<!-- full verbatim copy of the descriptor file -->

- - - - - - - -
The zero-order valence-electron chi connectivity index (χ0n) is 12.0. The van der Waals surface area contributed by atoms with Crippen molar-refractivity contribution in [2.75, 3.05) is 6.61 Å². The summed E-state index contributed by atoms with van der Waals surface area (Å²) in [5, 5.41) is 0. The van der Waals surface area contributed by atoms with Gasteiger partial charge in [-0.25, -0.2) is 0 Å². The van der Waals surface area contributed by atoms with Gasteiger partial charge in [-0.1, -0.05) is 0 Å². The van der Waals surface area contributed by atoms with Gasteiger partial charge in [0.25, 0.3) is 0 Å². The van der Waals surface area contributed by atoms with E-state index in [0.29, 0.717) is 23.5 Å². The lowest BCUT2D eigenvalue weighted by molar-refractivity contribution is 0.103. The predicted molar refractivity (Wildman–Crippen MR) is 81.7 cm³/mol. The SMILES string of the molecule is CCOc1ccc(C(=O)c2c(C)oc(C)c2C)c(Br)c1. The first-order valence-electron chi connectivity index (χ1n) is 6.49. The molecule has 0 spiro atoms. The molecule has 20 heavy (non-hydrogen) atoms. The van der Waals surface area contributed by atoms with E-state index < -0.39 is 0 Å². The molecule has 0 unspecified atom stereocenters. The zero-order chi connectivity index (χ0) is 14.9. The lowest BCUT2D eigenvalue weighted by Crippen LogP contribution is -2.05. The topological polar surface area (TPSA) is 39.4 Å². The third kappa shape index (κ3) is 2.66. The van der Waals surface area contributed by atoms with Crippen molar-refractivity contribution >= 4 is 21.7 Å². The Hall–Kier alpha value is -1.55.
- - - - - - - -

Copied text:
The zero-order valence-electron chi connectivity index (χ0n) is 12.0. The van der Waals surface area contributed by atoms with Crippen molar-refractivity contribution in [2.75, 3.05) is 6.61 Å². The summed E-state index contributed by atoms with van der Waals surface area (Å²) in [5, 5.41) is 0. The van der Waals surface area contributed by atoms with Gasteiger partial charge in [-0.25, -0.2) is 0 Å². The van der Waals surface area contributed by atoms with Gasteiger partial charge in [-0.1, -0.05) is 0 Å². The van der Waals surface area contributed by atoms with Gasteiger partial charge in [0.25, 0.3) is 0 Å². The van der Waals surface area contributed by atoms with E-state index in [0.29, 0.717) is 23.5 Å². The lowest BCUT2D eigenvalue weighted by molar-refractivity contribution is 0.103. The predicted molar refractivity (Wildman–Crippen MR) is 81.7 cm³/mol. The SMILES string of the molecule is CCOc1ccc(C(=O)c2c(C)oc(C)c2C)c(Br)c1. The first-order valence-electron chi connectivity index (χ1n) is 6.49. The molecule has 0 spiro atoms. The molecule has 20 heavy (non-hydrogen) atoms. The van der Waals surface area contributed by atoms with E-state index < -0.39 is 0 Å². The molecule has 0 unspecified atom stereocenters. The zero-order chi connectivity index (χ0) is 14.9. The lowest BCUT2D eigenvalue weighted by Crippen LogP contribution is -2.05. The topological polar surface area (TPSA) is 39.4 Å². The third kappa shape index (κ3) is 2.66. The van der Waals surface area contributed by atoms with Crippen molar-refractivity contribution >= 4 is 21.7 Å². The Hall–Kier alpha value is -1.55.